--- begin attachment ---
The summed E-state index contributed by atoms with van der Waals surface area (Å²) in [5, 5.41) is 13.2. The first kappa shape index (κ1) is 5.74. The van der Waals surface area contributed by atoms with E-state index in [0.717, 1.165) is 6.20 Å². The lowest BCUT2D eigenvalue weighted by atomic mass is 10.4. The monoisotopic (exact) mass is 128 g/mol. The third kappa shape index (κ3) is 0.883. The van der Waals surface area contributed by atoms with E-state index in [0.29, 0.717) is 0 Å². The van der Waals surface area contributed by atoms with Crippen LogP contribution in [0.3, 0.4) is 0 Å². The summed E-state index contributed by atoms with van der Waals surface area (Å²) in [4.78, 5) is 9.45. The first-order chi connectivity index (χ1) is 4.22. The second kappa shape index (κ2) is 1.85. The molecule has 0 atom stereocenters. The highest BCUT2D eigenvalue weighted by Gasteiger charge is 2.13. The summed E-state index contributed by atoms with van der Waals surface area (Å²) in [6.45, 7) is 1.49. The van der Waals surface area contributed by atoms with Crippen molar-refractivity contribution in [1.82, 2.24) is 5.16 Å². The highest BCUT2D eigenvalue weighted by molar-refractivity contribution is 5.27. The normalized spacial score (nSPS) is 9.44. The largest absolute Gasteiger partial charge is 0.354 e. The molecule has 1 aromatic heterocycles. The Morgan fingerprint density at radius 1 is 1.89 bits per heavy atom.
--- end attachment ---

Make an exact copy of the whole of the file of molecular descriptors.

The summed E-state index contributed by atoms with van der Waals surface area (Å²) in [5, 5.41) is 13.2. The first kappa shape index (κ1) is 5.74. The van der Waals surface area contributed by atoms with E-state index in [0.717, 1.165) is 6.20 Å². The lowest BCUT2D eigenvalue weighted by atomic mass is 10.4. The monoisotopic (exact) mass is 128 g/mol. The third kappa shape index (κ3) is 0.883. The van der Waals surface area contributed by atoms with E-state index in [0.29, 0.717) is 0 Å². The van der Waals surface area contributed by atoms with Crippen LogP contribution in [0.3, 0.4) is 0 Å². The summed E-state index contributed by atoms with van der Waals surface area (Å²) in [4.78, 5) is 9.45. The first-order chi connectivity index (χ1) is 4.22. The second kappa shape index (κ2) is 1.85. The molecule has 0 atom stereocenters. The highest BCUT2D eigenvalue weighted by Gasteiger charge is 2.13. The summed E-state index contributed by atoms with van der Waals surface area (Å²) in [6.45, 7) is 1.49. The van der Waals surface area contributed by atoms with Crippen molar-refractivity contribution in [1.82, 2.24) is 5.16 Å². The highest BCUT2D eigenvalue weighted by molar-refractivity contribution is 5.27. The normalized spacial score (nSPS) is 9.44. The largest absolute Gasteiger partial charge is 0.354 e. The molecule has 1 aromatic heterocycles. The Morgan fingerprint density at radius 1 is 1.89 bits per heavy atom.